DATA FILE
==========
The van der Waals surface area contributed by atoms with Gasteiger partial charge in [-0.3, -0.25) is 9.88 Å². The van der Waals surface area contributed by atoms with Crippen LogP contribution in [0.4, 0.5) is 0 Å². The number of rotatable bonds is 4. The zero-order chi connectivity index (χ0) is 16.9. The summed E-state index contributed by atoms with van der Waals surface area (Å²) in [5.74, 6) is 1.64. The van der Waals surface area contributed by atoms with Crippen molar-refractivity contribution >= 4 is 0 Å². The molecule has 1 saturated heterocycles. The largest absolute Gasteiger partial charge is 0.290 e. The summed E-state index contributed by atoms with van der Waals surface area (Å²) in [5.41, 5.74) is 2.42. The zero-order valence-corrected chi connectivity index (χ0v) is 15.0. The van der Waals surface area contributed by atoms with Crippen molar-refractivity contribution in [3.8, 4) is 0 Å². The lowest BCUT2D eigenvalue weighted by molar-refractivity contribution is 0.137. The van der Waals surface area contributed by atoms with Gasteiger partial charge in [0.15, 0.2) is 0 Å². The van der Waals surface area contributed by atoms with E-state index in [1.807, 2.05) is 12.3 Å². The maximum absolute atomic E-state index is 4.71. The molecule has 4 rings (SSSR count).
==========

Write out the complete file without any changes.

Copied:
The van der Waals surface area contributed by atoms with Gasteiger partial charge in [-0.3, -0.25) is 9.88 Å². The van der Waals surface area contributed by atoms with Crippen LogP contribution in [0.4, 0.5) is 0 Å². The number of rotatable bonds is 4. The zero-order chi connectivity index (χ0) is 16.9. The summed E-state index contributed by atoms with van der Waals surface area (Å²) in [5.74, 6) is 1.64. The van der Waals surface area contributed by atoms with Crippen molar-refractivity contribution >= 4 is 0 Å². The molecule has 1 saturated heterocycles. The largest absolute Gasteiger partial charge is 0.290 e. The summed E-state index contributed by atoms with van der Waals surface area (Å²) in [5.41, 5.74) is 2.42. The zero-order valence-corrected chi connectivity index (χ0v) is 15.0. The van der Waals surface area contributed by atoms with Crippen molar-refractivity contribution in [3.8, 4) is 0 Å². The lowest BCUT2D eigenvalue weighted by molar-refractivity contribution is 0.137. The van der Waals surface area contributed by atoms with Gasteiger partial charge in [0.15, 0.2) is 0 Å². The van der Waals surface area contributed by atoms with E-state index in [1.807, 2.05) is 12.3 Å². The maximum absolute atomic E-state index is 4.71. The molecule has 4 rings (SSSR count).